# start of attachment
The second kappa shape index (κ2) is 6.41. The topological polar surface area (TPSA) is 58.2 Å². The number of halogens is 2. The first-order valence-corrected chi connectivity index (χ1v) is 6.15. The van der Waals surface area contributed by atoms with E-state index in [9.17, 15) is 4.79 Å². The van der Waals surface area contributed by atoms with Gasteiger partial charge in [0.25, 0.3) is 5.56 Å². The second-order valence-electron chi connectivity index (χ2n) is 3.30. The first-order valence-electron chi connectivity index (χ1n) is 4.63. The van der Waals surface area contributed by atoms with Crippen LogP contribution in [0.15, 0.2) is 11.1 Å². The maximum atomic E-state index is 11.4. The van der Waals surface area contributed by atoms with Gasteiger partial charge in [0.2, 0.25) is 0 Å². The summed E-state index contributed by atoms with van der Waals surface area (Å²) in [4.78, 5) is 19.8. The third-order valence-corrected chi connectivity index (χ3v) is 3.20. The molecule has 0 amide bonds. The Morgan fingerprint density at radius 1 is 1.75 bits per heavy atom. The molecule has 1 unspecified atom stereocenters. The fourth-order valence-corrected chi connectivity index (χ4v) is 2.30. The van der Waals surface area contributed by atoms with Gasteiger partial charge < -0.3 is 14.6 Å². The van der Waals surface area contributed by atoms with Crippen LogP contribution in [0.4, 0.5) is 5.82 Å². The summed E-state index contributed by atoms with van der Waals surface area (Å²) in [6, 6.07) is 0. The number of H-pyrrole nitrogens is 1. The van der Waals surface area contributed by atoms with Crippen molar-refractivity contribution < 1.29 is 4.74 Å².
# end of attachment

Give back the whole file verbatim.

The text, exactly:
The second kappa shape index (κ2) is 6.41. The topological polar surface area (TPSA) is 58.2 Å². The number of halogens is 2. The first-order valence-corrected chi connectivity index (χ1v) is 6.15. The van der Waals surface area contributed by atoms with E-state index in [9.17, 15) is 4.79 Å². The van der Waals surface area contributed by atoms with Gasteiger partial charge in [0.25, 0.3) is 5.56 Å². The second-order valence-electron chi connectivity index (χ2n) is 3.30. The first-order valence-electron chi connectivity index (χ1n) is 4.63. The van der Waals surface area contributed by atoms with Crippen LogP contribution in [0.15, 0.2) is 11.1 Å². The maximum atomic E-state index is 11.4. The van der Waals surface area contributed by atoms with Gasteiger partial charge in [0.2, 0.25) is 0 Å². The summed E-state index contributed by atoms with van der Waals surface area (Å²) in [4.78, 5) is 19.8. The third-order valence-corrected chi connectivity index (χ3v) is 3.20. The molecule has 0 amide bonds. The Morgan fingerprint density at radius 1 is 1.75 bits per heavy atom. The molecule has 1 unspecified atom stereocenters. The fourth-order valence-corrected chi connectivity index (χ4v) is 2.30. The van der Waals surface area contributed by atoms with Gasteiger partial charge < -0.3 is 14.6 Å². The van der Waals surface area contributed by atoms with Crippen LogP contribution in [0.4, 0.5) is 5.82 Å². The summed E-state index contributed by atoms with van der Waals surface area (Å²) in [6, 6.07) is 0. The number of H-pyrrole nitrogens is 1. The van der Waals surface area contributed by atoms with Crippen molar-refractivity contribution < 1.29 is 4.74 Å².